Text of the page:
Besides the deft balance & gradual escalation of the razor sharp script, The Overnight‘s strongest asset is its cast. Adam Scott & Taylor Schilling are fantastic as the befuddled North Westerners struggling to decide if their Los Angeles party hosts are just having a California-style good time or if they’re swingers trying to take their newfound friends to bed. Jason Schwartzman & Judith Godrèche steal the show as the film’s sexual menace, making both sly & overt sexual advances through maneuevers as simple as a hand on a knee and as ludicrous as an art studio packed with abstract paintings of buttholes. It’s difficult to decide through most of The Overnight whether the L.A. couple is taking advantage of their more uptight out-of-towners guests or if they’re apparent sweetness is genuine. The tension between those two competing readings is a great dynamic and both tones could be read in some of the film’s best scenes, like in a stoned, strobe-lit dance party or in a literal dick-measuring contest by the poolside. It’s a testament to the film’s effectiveness that what lingers in your mind after the credits is not the film’s individual sex gags, but rather the implications of the relationships that form between the film’s two central couples. It’s both an equally fun & terrifying experience, as well as a must-see for fans of Jason Schwartzman at his most mischievous.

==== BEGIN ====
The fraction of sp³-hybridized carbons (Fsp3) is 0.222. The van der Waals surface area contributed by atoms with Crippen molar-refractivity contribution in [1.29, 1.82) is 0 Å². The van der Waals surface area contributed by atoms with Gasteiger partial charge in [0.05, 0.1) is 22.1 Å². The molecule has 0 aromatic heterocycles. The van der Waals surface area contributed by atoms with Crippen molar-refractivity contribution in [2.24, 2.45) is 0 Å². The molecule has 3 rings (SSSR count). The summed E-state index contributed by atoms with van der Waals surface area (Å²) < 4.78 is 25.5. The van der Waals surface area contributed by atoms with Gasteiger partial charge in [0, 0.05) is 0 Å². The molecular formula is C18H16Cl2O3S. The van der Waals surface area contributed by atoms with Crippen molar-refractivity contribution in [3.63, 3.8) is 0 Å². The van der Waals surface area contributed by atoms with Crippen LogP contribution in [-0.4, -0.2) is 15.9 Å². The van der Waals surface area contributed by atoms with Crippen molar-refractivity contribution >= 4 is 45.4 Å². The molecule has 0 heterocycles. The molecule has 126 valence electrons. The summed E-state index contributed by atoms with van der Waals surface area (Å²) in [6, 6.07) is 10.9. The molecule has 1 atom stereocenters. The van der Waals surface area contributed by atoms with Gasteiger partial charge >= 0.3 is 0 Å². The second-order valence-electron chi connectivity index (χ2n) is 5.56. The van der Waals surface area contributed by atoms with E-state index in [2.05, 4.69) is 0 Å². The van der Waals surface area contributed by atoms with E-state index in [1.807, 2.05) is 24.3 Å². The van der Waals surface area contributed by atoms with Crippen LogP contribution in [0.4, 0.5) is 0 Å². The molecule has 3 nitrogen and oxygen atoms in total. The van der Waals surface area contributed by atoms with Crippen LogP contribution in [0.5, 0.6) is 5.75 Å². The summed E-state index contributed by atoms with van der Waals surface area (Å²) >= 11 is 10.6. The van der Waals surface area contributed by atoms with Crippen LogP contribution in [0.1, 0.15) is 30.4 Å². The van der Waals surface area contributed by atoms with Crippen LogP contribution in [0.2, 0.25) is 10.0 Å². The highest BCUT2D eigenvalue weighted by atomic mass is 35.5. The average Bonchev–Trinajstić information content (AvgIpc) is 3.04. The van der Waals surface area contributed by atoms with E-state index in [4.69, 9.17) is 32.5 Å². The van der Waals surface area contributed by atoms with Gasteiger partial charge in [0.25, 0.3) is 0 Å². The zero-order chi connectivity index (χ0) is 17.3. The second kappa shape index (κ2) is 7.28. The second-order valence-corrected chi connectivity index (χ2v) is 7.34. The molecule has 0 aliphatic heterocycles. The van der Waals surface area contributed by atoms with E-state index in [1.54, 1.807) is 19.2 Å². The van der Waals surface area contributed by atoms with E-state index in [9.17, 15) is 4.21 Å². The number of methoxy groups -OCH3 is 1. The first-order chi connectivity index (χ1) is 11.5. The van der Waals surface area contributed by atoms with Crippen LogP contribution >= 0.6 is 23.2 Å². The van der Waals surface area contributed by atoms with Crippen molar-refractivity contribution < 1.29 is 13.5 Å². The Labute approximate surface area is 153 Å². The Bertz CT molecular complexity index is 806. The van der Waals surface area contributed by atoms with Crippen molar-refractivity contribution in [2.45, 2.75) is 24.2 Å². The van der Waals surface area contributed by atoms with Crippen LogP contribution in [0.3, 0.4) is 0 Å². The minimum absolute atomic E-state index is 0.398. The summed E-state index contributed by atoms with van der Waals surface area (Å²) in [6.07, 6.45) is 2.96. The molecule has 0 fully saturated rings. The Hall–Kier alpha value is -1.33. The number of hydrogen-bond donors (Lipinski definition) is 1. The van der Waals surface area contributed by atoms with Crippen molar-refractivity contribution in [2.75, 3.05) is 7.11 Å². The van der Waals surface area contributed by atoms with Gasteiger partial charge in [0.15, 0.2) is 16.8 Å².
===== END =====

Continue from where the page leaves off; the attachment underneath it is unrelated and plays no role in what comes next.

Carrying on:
-Brandon Ledet